ELLSINORE, MO (KFVS) - A week ago, we reported about Missouri Governor Jay Nixon signed a bill into law allowing people with epilepsy to legally use cannabis oil.
Now, one Heartland family says this drug could save their son's life by stopping him from having seizures. However, state health officials tell Tom and Carrie Chaney it could be a year before they can get it, which, they say, could be too late.
"Every time he laughs, you laugh with him, but then you wonder 'Is that the last time?'" Carrie Chaney said.
The Chaney's say their son, Richard, can have up to 25 seizures a day. Currently, is parents give him a shot to stop the seizures once they've started.
"This is his savior right here," Tom Chaney said as he holds the syringe.
Richard has autism and epilepsy.
"I don't want to violate any laws. This is a life saving tool that should be readily available to us," Tom Chaney said.
He's talking about cannabis oil, which was made legal last week. The Chaneys call it a miracle drug because, they say, it has the power to stop their son's seizures and potentially save his life.
"I don't want to ever think about not having my son," Carrie Chaney said.
Tom Chaney said once the bill was signed, he started making calls to get the oil, which is now also known as Charlotte's Web.
"I call the Department of Health and I get a cold shoulder. People don't know what I'm talking about. They put me through to someone else. I'm on hold for hours at a time," Tom Chaney said.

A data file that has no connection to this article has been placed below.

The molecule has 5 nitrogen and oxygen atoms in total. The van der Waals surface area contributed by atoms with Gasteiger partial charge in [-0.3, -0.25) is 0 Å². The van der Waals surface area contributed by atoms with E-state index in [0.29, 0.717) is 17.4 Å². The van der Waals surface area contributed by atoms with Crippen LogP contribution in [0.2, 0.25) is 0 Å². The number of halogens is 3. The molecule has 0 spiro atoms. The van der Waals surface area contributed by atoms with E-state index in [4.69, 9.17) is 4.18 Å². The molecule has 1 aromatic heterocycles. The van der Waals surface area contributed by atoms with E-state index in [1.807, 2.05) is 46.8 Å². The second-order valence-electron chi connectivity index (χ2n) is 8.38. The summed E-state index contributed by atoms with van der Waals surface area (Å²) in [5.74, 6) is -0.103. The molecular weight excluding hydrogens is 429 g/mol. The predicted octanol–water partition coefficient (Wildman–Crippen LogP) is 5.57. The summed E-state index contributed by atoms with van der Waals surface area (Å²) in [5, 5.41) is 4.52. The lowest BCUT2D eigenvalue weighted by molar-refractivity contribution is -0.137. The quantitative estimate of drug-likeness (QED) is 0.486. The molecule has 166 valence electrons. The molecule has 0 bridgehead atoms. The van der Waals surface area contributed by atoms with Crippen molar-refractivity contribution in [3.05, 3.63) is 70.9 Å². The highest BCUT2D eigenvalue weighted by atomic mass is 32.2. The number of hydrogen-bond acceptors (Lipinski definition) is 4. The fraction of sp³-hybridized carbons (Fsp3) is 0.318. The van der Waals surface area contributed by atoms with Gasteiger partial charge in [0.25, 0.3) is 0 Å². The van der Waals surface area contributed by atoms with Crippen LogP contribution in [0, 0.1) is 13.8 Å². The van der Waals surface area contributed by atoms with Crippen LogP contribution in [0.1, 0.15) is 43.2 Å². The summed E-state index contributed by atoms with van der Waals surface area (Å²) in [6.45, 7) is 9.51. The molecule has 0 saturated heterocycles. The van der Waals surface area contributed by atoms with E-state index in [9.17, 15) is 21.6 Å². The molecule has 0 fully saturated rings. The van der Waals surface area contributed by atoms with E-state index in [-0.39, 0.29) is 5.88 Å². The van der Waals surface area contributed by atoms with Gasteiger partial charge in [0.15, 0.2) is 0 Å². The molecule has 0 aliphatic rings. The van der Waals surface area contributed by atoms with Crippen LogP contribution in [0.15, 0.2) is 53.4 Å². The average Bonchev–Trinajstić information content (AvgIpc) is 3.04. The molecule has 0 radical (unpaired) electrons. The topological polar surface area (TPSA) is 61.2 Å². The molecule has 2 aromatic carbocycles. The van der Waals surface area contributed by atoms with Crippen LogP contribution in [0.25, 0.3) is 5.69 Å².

The Health Department along with the Department of Agriculture are in charge of making rules to implement the law.
According to spokesperson Ryan Hobart, "The departments are in the process of drafting these rules, which will then be filed with the Missouri Secretary of State."
Chaney said workers with the Health Department told him that could take up to 12 months.
"We need this legal and we need access for it now. We can't wait a year," Tom Chaney said.
We also asked Hobart how long the process will take. He has yet to respond.
Richard's neurologist said studies on animals show the oil does have benefits.
"What will happen to human beings and the pediatric population, it's difficult to say right now, but anecdotally, yes, people have reported good results." Dr. Shahid Choudhary said.
However, Dr. Choudhary said he'd like to see more research done before signing off on the drug.
"In medicine, we don't want to harm the patient without documentation or documented proof that it is going to work," Dr. Choudhary said.
However, the Chaney's say they know many people who've used cannabis oil and their success stories are proof enough for them. Now, they say state departments need to make the legal drug available.
"It doesn't take a lot at all to get this registry up and running. We need to get on this. Kids are dying out here," Tom Chaney said.
"How would they feel if they took their child in their arms while they're convulsing and having a seizure, singing 'Jesus Loves You' because you never know," Carrie Chaney said.
The Chaney's say if this process continues to move slowly, they're considering moving to a state where the drug is readily available. They say the risk that comes along with not having the oil is just too great.
For more information about cannabis oil being used to help children with epilepsy, Tom Chaney recommends visiting this website: faceofcannabis.wordpress.com